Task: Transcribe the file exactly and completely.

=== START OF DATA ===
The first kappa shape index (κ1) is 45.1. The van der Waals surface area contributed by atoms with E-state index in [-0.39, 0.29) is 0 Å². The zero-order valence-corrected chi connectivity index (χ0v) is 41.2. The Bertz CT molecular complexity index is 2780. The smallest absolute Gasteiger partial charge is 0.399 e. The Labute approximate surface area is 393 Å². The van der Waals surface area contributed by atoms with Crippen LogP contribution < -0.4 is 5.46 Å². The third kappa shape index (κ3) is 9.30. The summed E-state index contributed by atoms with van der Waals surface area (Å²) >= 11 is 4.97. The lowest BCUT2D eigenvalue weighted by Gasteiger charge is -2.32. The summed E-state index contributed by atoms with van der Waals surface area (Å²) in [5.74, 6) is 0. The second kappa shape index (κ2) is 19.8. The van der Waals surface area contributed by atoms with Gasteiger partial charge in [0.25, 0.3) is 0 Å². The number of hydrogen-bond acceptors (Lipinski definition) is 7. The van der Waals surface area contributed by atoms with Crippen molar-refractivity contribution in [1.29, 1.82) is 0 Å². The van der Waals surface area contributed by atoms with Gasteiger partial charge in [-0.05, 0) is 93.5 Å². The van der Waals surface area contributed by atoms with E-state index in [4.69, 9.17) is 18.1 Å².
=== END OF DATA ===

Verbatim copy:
The first kappa shape index (κ1) is 45.1. The van der Waals surface area contributed by atoms with E-state index in [-0.39, 0.29) is 0 Å². The zero-order valence-corrected chi connectivity index (χ0v) is 41.2. The Bertz CT molecular complexity index is 2780. The smallest absolute Gasteiger partial charge is 0.399 e. The Labute approximate surface area is 393 Å². The van der Waals surface area contributed by atoms with Crippen LogP contribution < -0.4 is 5.46 Å². The third kappa shape index (κ3) is 9.30. The summed E-state index contributed by atoms with van der Waals surface area (Å²) >= 11 is 4.97. The lowest BCUT2D eigenvalue weighted by Gasteiger charge is -2.32. The summed E-state index contributed by atoms with van der Waals surface area (Å²) in [5.74, 6) is 0. The second kappa shape index (κ2) is 19.8. The van der Waals surface area contributed by atoms with Gasteiger partial charge in [0.25, 0.3) is 0 Å². The number of hydrogen-bond acceptors (Lipinski definition) is 7. The van der Waals surface area contributed by atoms with Crippen molar-refractivity contribution in [1.29, 1.82) is 0 Å². The van der Waals surface area contributed by atoms with Gasteiger partial charge in [-0.05, 0) is 93.5 Å². The van der Waals surface area contributed by atoms with E-state index in [4.69, 9.17) is 18.1 Å².